Weddle doesn't care. Heck its on our UPTICK page today for the world to see. I didn't have time to read the article this morning but after reading these comments I went back and read it. I don't think the article was bad at ALL. I also disagree that it will discourage people from Jones I think that it was a fair view of Jones and nothing bad. I tell my clients how I started to build my business I am proud of my hard work. Since most of my clients are business owners they agree you have to do the hard work to be successful. No shame here.

WSJ could have followed around the wirehouse brokers.. That would have entailed them sitting in a cubical or an office all day while the brokers cold called people out of the phone book. That might have made for a boiler room environment.. Much more entertaining.



Miss J




Have you ever seen "The Devil in Miss Jones"?

Jan 13, 2009 4:21 pm

Did anyone think that the comment "the average salesperson, including some women, make $65,000 per year..." was bit sexist?

Jan 13, 2009 4:30 pm
advzrguy:

Did anyone think that the comment "the average salesperson, including some women, make $65,000 per year..." was bit sexist?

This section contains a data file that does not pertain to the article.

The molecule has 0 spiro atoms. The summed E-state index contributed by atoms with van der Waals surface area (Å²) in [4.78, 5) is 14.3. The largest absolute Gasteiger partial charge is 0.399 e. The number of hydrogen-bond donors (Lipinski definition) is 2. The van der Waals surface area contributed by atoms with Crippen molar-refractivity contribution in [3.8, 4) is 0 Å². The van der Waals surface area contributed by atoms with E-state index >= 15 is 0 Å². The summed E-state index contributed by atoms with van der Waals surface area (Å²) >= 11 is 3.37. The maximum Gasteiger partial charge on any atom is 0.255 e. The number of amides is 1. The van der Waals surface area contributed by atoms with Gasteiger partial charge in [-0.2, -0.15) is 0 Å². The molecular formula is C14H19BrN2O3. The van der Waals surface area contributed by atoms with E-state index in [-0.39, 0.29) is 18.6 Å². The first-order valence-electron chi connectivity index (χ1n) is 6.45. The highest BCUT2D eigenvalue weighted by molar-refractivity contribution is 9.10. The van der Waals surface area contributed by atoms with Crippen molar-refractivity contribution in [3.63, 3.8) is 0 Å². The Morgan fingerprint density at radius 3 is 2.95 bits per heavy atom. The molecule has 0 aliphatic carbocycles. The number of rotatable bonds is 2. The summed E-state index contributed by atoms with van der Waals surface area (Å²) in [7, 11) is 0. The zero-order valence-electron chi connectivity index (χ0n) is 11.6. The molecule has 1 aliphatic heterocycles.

No. It explains the downward pressure on the average.

Jan 13, 2009 5:03 pm

I thought the depiction of the training was horrible.  I thought the comment about high fees was way off base.  And I thought the comments about the couple of prospect "turndowns" were obviously written from someone who doesn't really understand the business at all.  Turndown implies something negative happened.  He got two new prospects out of those contacts.  That's actually a good thing.  I'm actually shocked that Kevin Alm would be quoted to say that 60% of our trainees drop out in the first 6 months.  Two years, yes.  But not 6 months. 

 
Monopoly - I'm glad your wet behind the ears, not yet in the workforce, theory educated, son got a good laugh at Jones' expense.  My personal opinion is when he's walked a mile in those shoes (or anyone's shoes) he can laugh at it.   Until then, don't knock what you don't understand.
 
Jan 13, 2009 5:24 pm